Monday, 8 November 2010

Vicks - up next: the cure for cancer

Proctor & Gamble have finally done something no other scientists have thus far been unable to do - cure the common cold. Or so they imply:

Stop Your Cold with First Defence

When you catch things early, they're easier to deal with.

So when you feel the first signs of a cold[1], Vicks First Defence catches the virus and helps stop the cold developing.[graphic of Vicks nasal spray attacking viruses][2]

Vicks First Defence - helps[3] stop your cold before it takes hold. [current]

Attack is the best form of defence

Picture the scene. You’ve got a holiday coming up and, just when you should be getting excited, you feel the dreaded twinge of an approaching cold. Great.

Don’t panic! Vicks has the solution - First Defence Micro-Gel Nasal Spray. Applied as soon as you feel the first warning signs of a cold[1]. The unique Micro-Gel attacks the virus where it first takes hold[2] – at the back of your nose, traps it, disarms it and helps to remove it. When people used Vicks First Defence Micro-Gel Nasal Spray at the first signs of a cold[1], 77 per cent said they didn’t develop a full blown cold*[4]. So next time a nasty cold threatens to ruin a holiday, don’t surrender – send it packing!

Always read the label/leaflet.
*2006 consumer satisfaction survey of 90 UK users.[5]

[1] The first signs of a cold typically occur 2-5 days after catching the virus which causes the common cold. (But, as the link points out, it could be as soon as 10 hours.) The problem, of course, being that once you've started showing the first signs of a cold, the virus has been replicating busily in your body, so...

[2] It's impossible for a nasal spray to attack the virus as shown in the nose when the virus has already taken hold in the rest of the body.

[3] Weasel words.

[4] How many of those 77%[5] would have developed a full blown cold had they not been using Vicks? From the link above:
Sneezing and coughing are the body's natural efforts to eject the viruses. Fever reduces the virus' ability to reproduce inside the nose. It does seem to be likely that in those people who only experience symptoms for a few days, the immune system is functioning well.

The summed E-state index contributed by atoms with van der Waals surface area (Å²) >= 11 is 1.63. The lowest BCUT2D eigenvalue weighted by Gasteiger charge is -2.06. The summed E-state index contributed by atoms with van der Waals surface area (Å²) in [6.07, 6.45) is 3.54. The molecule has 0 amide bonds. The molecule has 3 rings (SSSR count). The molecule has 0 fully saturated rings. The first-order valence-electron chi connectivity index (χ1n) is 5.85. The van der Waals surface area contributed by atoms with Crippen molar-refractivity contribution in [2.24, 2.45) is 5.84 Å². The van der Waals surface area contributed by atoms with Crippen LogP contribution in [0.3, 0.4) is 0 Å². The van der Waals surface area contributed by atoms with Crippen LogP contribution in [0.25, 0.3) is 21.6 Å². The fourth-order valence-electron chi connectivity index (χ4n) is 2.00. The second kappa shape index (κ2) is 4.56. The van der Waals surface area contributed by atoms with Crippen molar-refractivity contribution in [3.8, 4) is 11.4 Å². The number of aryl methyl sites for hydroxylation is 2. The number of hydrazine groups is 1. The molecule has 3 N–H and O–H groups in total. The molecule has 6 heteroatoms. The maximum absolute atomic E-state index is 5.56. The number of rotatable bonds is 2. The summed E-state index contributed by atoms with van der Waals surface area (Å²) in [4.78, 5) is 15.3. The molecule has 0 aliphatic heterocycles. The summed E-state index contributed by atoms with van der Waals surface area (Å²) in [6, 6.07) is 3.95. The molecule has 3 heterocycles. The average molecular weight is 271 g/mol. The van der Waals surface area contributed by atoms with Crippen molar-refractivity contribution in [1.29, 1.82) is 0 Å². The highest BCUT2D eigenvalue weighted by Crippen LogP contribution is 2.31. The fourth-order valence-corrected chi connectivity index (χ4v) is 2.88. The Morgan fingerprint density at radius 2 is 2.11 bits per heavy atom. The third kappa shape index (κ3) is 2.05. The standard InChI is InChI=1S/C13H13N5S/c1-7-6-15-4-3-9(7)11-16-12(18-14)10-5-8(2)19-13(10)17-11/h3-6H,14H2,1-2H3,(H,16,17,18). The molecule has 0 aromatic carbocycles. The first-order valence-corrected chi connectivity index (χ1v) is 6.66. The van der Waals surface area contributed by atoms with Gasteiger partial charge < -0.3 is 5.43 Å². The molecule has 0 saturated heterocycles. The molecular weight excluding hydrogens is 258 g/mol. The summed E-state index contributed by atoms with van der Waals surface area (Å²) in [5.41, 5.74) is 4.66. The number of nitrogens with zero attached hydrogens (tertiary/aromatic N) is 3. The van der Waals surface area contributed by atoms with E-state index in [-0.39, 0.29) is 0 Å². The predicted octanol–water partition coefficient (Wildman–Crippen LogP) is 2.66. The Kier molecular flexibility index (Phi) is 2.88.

[5] 77% of 90 UK users is... 69 people. Out of an adult population of 45,457,163 (Number of voters on 22 Feb 2006.) For the mathematicians at P&G, that's 0.00015%.

Clearly Vicks products do mitigate the symptoms of colds, but I find it highly unlikely that they can do anything about the causes of those symptoms.


  1. Usually you can extrapolate from the x% of y sample size to the whole population - but only when y is a reasonbly large value and does not contain a single or limited type of element. But when the sample size is 90 the error factor is so large as to make any extrapolation useless. The same as the sample size on the cosmetics adverts.

  2. "The same as the sample size on the cosmetics adverts. "

    I keep meaning to pick up on one of those, but there's so many to choose from with their rejuvenating properties of dihydrogen monoxide, and the ever-lasting effects of natrium chloride, that I've never gotten round to picking on the absurdity of the statistics they use.

    Not that it's beyond the wit of (say) Nivea's advertising department to bend statistics in their own special way:

    "Nivea Visage Anti-Wrinkle Q10 Plus helps reduce the appearance of fine lines and wrinkles." [A large group of the woman's friends were then shown arriving and surprising her with a birthday cake.]

    "So it's no surprise that 37% of women feel more attractive now than they did ten years ago." [text on screen: 37% of 12,267 women interviewed]

    The 12,267 interviewed were not (interviewed as) customers using Nivea products. Sadly I couldn't find a video of the banned advert, otherwise that would have been another post for today.